Scientists estimate that 60% of known infectious diseases in people and 75% of new or emerging infectious diseases in people are transmitted from animals. Neglected zoonoses associated with livestock, such as brucellosis and cysticercosis, impose a huge health burden on poor people and reduce the value of their livestock assets.

Through its Animal and Human Health program, the International Livestock Research Institute (ILRI) carries out research with national and international partners towards improving the control of zoonotic diseases through a range of tools and approaches such as risk mapping and risk targeting, modelling of zoonotic pandemics, decision-support tools and advice on vaccination strategies. The program also generates evidence for policymakers on the cost and impact of zoonoses and the benefits of their prevention.

Some of our collaborative research on zoonoses includes work on developing optimal vaccination strategies for Rift Valley fever in East Africa, studying the epidemiology, ecology and socio-economics of disease emergence in Nairobi and developing an effective surveillance program for zoonoses in livestock in Kenya.

For an in-depth look, listed below are some of our research publications on zoonoses:

For more information on ILRI’s research on zoonoses, contact Bernard Bett, senior scientist at ILRI (b.bett@cgiar.org) or Eric Fèvre, professor of veterinary infectious diseases, Institute of Infection and Global Health, University of Liverpool on joint appointment at ILRI (eric.fevre@liverpool.ac.uk).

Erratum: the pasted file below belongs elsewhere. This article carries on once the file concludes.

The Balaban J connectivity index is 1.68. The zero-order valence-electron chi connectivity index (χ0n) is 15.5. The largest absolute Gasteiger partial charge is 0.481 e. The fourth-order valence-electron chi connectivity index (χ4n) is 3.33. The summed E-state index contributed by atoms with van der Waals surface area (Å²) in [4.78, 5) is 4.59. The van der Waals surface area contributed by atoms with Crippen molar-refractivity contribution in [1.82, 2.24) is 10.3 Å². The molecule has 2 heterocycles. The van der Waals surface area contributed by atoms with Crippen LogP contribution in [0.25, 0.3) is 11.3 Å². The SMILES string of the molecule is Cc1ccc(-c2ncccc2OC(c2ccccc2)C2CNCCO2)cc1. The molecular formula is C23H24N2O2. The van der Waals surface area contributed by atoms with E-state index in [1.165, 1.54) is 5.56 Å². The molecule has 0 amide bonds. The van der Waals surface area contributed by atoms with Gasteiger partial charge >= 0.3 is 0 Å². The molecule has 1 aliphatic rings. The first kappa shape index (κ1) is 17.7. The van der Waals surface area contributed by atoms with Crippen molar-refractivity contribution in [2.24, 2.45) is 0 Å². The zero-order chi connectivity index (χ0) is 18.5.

Researchers entering sampling data (photo credit: Zoonoses and Emerging Diseases).

In the cities of developing nations, where unregulated antibiotic use is common and livestock jostle with people amid often unsanitary conditions, scientists have found a potentially troubling vector for the dissemination of antimicrobial resistant bacteria: wildlife.

The epidemiological study published in the June 2019 issue of the journal Lancet Planetary Health shows that urban wildlife in Nairobi carry a high burden of clinically relevant antimicrobial resistant bacteria. The research team included scientists from the International Livestock Research Institute (ILRI), the University of Liverpool and the Kenya Medical Research Institute, among other research institutions.

Antimicrobial resistance is an increasingly serious threat to public health. Through misuse and overuse of antibacterial medication, more and more of the bacterial diseases that were once easily treated with antibiotics have become drug-resistant; these new strains of old germs require expensive and prolonged treatment at best and at worst can be lethal.

The study deployed teams of veterinary, medical, environmental and wildlife personnel to sample 99 households randomly chosen from Nairobi’s socio-economically diverse neighbourhoods.

The study found higher diversity of antimicrobial resistance in livestock and the environment than humans and wildlife. Rodents and birds were significantly more likely to carry resistance to multiple drugs when exposed to human and livestock waste through poor management practices, a common feature of lower-income neighbourhoods.